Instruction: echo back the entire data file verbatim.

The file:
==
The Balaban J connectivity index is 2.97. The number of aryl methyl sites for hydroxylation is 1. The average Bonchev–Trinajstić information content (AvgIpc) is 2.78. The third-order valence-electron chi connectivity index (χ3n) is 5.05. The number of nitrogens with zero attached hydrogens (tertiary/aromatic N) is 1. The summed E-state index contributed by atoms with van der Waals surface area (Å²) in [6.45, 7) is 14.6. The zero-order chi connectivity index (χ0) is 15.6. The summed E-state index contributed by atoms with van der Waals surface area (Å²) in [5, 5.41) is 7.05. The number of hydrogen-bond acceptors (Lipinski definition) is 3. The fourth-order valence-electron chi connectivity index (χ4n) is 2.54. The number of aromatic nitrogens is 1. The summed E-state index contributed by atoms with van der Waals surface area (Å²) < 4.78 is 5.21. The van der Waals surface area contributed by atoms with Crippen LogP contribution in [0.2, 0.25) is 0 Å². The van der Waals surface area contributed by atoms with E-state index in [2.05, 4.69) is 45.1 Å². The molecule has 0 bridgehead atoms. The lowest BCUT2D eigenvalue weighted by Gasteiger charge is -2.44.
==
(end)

The Balaban J connectivity index is 2.97. The number of aryl methyl sites for hydroxylation is 1. The average Bonchev–Trinajstić information content (AvgIpc) is 2.78. The third-order valence-electron chi connectivity index (χ3n) is 5.05. The number of nitrogens with zero attached hydrogens (tertiary/aromatic N) is 1. The summed E-state index contributed by atoms with van der Waals surface area (Å²) in [6.45, 7) is 14.6. The zero-order chi connectivity index (χ0) is 15.6. The summed E-state index contributed by atoms with van der Waals surface area (Å²) in [5, 5.41) is 7.05. The number of hydrogen-bond acceptors (Lipinski definition) is 3. The fourth-order valence-electron chi connectivity index (χ4n) is 2.54. The number of aromatic nitrogens is 1. The summed E-state index contributed by atoms with van der Waals surface area (Å²) < 4.78 is 5.21. The van der Waals surface area contributed by atoms with Crippen LogP contribution in [0.2, 0.25) is 0 Å². The van der Waals surface area contributed by atoms with E-state index in [2.05, 4.69) is 45.1 Å². The molecule has 0 bridgehead atoms. The lowest BCUT2D eigenvalue weighted by Gasteiger charge is -2.44.